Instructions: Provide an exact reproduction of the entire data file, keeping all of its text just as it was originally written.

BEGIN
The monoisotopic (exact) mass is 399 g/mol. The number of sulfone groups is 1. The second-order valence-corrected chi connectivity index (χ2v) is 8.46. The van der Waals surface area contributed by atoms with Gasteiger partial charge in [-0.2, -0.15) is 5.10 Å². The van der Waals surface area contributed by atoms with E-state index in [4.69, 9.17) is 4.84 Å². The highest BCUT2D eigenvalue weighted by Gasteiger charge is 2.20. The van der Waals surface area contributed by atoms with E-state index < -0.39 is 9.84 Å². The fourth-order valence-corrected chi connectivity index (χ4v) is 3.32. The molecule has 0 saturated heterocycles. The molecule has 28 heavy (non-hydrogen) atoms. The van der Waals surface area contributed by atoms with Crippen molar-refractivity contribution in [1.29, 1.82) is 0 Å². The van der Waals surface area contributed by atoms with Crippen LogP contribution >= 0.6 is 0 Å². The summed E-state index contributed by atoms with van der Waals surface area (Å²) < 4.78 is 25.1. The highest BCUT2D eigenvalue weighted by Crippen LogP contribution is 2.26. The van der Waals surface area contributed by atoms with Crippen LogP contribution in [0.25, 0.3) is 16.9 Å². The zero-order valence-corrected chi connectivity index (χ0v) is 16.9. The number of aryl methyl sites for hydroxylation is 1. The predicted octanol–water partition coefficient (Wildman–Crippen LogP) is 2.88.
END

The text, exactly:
The monoisotopic (exact) mass is 399 g/mol. The number of sulfone groups is 1. The second-order valence-corrected chi connectivity index (χ2v) is 8.46. The van der Waals surface area contributed by atoms with Gasteiger partial charge in [-0.2, -0.15) is 5.10 Å². The van der Waals surface area contributed by atoms with E-state index in [4.69, 9.17) is 4.84 Å². The highest BCUT2D eigenvalue weighted by Gasteiger charge is 2.20. The van der Waals surface area contributed by atoms with E-state index < -0.39 is 9.84 Å². The fourth-order valence-corrected chi connectivity index (χ4v) is 3.32. The molecule has 0 saturated heterocycles. The molecule has 28 heavy (non-hydrogen) atoms. The van der Waals surface area contributed by atoms with Crippen molar-refractivity contribution in [1.29, 1.82) is 0 Å². The van der Waals surface area contributed by atoms with Crippen LogP contribution >= 0.6 is 0 Å². The summed E-state index contributed by atoms with van der Waals surface area (Å²) < 4.78 is 25.1. The highest BCUT2D eigenvalue weighted by Crippen LogP contribution is 2.26. The van der Waals surface area contributed by atoms with Crippen LogP contribution in [0.25, 0.3) is 16.9 Å². The zero-order valence-corrected chi connectivity index (χ0v) is 16.9. The number of aryl methyl sites for hydroxylation is 1. The predicted octanol–water partition coefficient (Wildman–Crippen LogP) is 2.88.